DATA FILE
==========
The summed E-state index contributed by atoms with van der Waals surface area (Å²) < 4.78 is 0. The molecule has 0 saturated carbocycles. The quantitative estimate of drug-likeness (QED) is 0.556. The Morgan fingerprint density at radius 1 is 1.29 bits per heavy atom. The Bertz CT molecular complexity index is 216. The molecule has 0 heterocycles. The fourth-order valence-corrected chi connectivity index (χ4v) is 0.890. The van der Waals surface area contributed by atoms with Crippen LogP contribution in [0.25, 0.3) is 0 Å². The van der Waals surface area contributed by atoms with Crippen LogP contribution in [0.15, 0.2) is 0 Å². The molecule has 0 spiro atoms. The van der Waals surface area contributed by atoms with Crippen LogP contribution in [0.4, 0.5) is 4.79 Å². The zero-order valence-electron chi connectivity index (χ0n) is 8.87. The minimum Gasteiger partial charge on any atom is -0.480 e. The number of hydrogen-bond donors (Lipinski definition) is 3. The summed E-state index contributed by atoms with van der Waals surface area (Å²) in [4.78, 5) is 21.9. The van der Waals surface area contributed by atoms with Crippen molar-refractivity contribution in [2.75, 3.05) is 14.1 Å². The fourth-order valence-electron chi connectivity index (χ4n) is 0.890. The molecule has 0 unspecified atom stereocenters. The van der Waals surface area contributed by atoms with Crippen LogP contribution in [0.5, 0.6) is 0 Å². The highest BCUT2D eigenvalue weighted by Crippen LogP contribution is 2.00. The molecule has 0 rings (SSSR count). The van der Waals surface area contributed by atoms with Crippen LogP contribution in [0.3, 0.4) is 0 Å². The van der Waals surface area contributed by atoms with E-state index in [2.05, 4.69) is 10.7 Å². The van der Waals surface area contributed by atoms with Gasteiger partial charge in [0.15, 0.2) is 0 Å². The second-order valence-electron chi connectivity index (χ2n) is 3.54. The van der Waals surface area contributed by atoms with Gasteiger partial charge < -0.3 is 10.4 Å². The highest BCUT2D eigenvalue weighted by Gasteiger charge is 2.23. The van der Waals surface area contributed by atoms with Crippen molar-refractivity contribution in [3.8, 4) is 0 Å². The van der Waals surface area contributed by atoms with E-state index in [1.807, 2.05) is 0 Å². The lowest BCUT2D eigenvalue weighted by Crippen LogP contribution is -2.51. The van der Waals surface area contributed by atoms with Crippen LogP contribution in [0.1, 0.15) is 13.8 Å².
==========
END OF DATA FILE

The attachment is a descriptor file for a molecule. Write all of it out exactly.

The summed E-state index contributed by atoms with van der Waals surface area (Å²) < 4.78 is 0. The molecule has 0 saturated carbocycles. The quantitative estimate of drug-likeness (QED) is 0.556. The Morgan fingerprint density at radius 1 is 1.29 bits per heavy atom. The Bertz CT molecular complexity index is 216. The molecule has 0 heterocycles. The fourth-order valence-corrected chi connectivity index (χ4v) is 0.890. The van der Waals surface area contributed by atoms with Crippen LogP contribution in [0.25, 0.3) is 0 Å². The van der Waals surface area contributed by atoms with Crippen LogP contribution in [0.15, 0.2) is 0 Å². The molecule has 0 spiro atoms. The van der Waals surface area contributed by atoms with Crippen LogP contribution in [0.4, 0.5) is 4.79 Å². The zero-order valence-electron chi connectivity index (χ0n) is 8.87. The minimum Gasteiger partial charge on any atom is -0.480 e. The number of hydrogen-bond donors (Lipinski definition) is 3. The summed E-state index contributed by atoms with van der Waals surface area (Å²) in [4.78, 5) is 21.9. The van der Waals surface area contributed by atoms with Crippen molar-refractivity contribution in [2.75, 3.05) is 14.1 Å². The fourth-order valence-electron chi connectivity index (χ4n) is 0.890. The molecule has 0 unspecified atom stereocenters. The van der Waals surface area contributed by atoms with Crippen LogP contribution in [0.5, 0.6) is 0 Å². The highest BCUT2D eigenvalue weighted by Crippen LogP contribution is 2.00. The molecule has 0 rings (SSSR count). The van der Waals surface area contributed by atoms with Crippen LogP contribution in [0.3, 0.4) is 0 Å². The van der Waals surface area contributed by atoms with E-state index in [2.05, 4.69) is 10.7 Å². The van der Waals surface area contributed by atoms with Gasteiger partial charge in [0.15, 0.2) is 0 Å². The second-order valence-electron chi connectivity index (χ2n) is 3.54. The van der Waals surface area contributed by atoms with Gasteiger partial charge < -0.3 is 10.4 Å². The highest BCUT2D eigenvalue weighted by Gasteiger charge is 2.23. The van der Waals surface area contributed by atoms with Crippen molar-refractivity contribution in [3.8, 4) is 0 Å². The van der Waals surface area contributed by atoms with E-state index in [1.807, 2.05) is 0 Å². The lowest BCUT2D eigenvalue weighted by Crippen LogP contribution is -2.51. The van der Waals surface area contributed by atoms with Crippen LogP contribution in [0.1, 0.15) is 13.8 Å².